INTERNATIONAL Federation of Journalists (IFJ) in a media release Wednesday said that it is alarmed by threats made against the safety of the family of senior Sri Lankan journalist Gamini Pushpakumara.
‘We call upon the Sri Lankan police and security agencies to take immediate measures to investigate the source of the threats and to extend all necessary protection to Pushpakumara’s family,’ IFJ General Secretary Aidan White said.
‘Unfortunately, recent actions by the Sri Lankan authorities indicate that they remain disinclined to take action against the use of coercion and threats of violence that attempt to silence journalists who courageously speak the truth to power,’ the report said.
The full IFJ statement reads: ‘The International Federation of Journalists (IFJ) is alarmed by threats made against the safety of the family of senior Sri Lankan journalist Gamini Pushpakumara. “We call upon the Sri Lankan police and security agencies to take immediate measures to investigate the source of the threats and to extend all necessary protection to Pushpakumara’s family,” IFJ General Secretary Aidan White said.
‘Pushpakumara, who is an executive committee member of the Sri Lanka Working Journalists’ Association (SLWJA) and secretary of the programme producers’ union of the state-owned Sri Lanka Rupavahini Corporation (SLRC), was summarily dismissed from employment at SLRC after presidential elections in Sri Lanka in January.
‘The dismissal followed Pushpakumara’s active leadership in the union’s demands that the SLRC follow specified norms of fairness in its coverage of the presidential election campaign. Pushpakumara has since left his home town of Horana, near Colombo, for safety reasons. But his family remains, and on the evening of July 12, had two visitors who spoke in a threatening manner to his wife Waruni Balasooriya.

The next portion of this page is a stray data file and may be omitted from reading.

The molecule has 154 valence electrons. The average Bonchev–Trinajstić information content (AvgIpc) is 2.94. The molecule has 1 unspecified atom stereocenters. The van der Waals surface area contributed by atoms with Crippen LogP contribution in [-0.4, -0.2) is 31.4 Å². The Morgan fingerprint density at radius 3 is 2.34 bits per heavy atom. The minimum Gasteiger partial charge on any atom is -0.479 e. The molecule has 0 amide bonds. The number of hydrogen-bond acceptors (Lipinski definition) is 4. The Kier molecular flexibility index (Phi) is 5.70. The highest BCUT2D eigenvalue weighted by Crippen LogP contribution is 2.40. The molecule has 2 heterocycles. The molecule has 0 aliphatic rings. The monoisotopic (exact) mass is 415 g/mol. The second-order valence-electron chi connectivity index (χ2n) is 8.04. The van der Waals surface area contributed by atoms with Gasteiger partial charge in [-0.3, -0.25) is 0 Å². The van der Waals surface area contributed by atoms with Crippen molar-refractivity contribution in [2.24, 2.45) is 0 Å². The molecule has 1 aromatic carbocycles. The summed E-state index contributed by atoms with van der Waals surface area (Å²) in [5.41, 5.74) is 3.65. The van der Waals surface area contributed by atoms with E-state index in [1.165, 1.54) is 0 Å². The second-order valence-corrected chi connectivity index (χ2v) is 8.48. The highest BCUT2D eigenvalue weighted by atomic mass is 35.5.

‘They alleged that Pushpakumara was a “Sinhala tiger’’, a tacit supporter of the Tamil secessionist movement that was defeated in May 2009 after a quarter-century-long civil war. Ms Balasooriya was also warned not to report the threat to police for fear of violent retribution. The IFJ has learnt that a complaint was nevertheless filed at the Horana police station on July 14.
‘“As Sri Lanka faces increasing international scrutiny over its human rights record and the newly re-elected president’s intent to pursue a policy of national reconciliation, the safety and well-being of media personnel will be a crucial benchmark against which progress will be assessed,” White said.
‘“Unfortunately, recent actions by the Sri Lankan authorities indicate that they remain disinclined to take action against the use of coercion and threats of violence that attempt to silence journalists who courageously speak the truth to power.”’
Meanwhile, uprooted civilians in Kodikaamam are starving due to a reduced food ration. TamilNet reports that 2,307 uprooted civilians from 715 families staying in Raamaavil camp in Kodikaamam in Thenmaraadchi are complaining of starvation as they are given only rice, of a very poor quality, as dry food relief ration. They are forced to sell the poor quality rice as cattle fodder and buy rice for consumption, they further said.